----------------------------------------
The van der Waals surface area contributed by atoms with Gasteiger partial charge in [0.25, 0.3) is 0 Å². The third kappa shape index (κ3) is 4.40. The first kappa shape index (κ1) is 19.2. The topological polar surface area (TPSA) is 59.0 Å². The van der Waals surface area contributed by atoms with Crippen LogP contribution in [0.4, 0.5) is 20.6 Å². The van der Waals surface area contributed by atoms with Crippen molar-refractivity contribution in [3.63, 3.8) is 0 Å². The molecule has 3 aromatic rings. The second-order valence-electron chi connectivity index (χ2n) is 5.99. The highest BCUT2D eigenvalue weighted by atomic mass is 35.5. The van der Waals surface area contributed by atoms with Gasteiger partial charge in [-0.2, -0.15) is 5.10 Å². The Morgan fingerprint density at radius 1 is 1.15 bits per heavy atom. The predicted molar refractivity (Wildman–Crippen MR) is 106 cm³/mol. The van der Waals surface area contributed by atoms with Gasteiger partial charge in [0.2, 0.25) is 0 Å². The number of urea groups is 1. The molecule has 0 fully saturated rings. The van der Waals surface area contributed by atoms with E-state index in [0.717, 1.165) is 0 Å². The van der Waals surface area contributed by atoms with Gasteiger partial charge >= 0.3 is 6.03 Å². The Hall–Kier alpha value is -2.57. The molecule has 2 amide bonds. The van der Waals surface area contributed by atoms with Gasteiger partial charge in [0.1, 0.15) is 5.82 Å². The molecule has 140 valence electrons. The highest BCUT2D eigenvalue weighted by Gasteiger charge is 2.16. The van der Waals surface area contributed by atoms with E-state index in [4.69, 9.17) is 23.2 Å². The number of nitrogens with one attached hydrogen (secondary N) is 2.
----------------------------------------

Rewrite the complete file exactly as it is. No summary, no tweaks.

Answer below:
The van der Waals surface area contributed by atoms with Gasteiger partial charge in [0.25, 0.3) is 0 Å². The third kappa shape index (κ3) is 4.40. The first kappa shape index (κ1) is 19.2. The topological polar surface area (TPSA) is 59.0 Å². The van der Waals surface area contributed by atoms with Crippen LogP contribution in [0.4, 0.5) is 20.6 Å². The van der Waals surface area contributed by atoms with Crippen molar-refractivity contribution in [3.63, 3.8) is 0 Å². The molecule has 3 aromatic rings. The second-order valence-electron chi connectivity index (χ2n) is 5.99. The highest BCUT2D eigenvalue weighted by atomic mass is 35.5. The van der Waals surface area contributed by atoms with Gasteiger partial charge in [-0.2, -0.15) is 5.10 Å². The Morgan fingerprint density at radius 1 is 1.15 bits per heavy atom. The predicted molar refractivity (Wildman–Crippen MR) is 106 cm³/mol. The van der Waals surface area contributed by atoms with Gasteiger partial charge in [0.2, 0.25) is 0 Å². The number of urea groups is 1. The molecule has 0 fully saturated rings. The van der Waals surface area contributed by atoms with E-state index in [0.717, 1.165) is 0 Å². The van der Waals surface area contributed by atoms with Gasteiger partial charge >= 0.3 is 6.03 Å². The Hall–Kier alpha value is -2.57. The molecule has 2 amide bonds. The van der Waals surface area contributed by atoms with Gasteiger partial charge in [0.1, 0.15) is 5.82 Å². The molecule has 140 valence electrons. The highest BCUT2D eigenvalue weighted by Gasteiger charge is 2.16. The van der Waals surface area contributed by atoms with E-state index in [4.69, 9.17) is 23.2 Å². The number of nitrogens with one attached hydrogen (secondary N) is 2.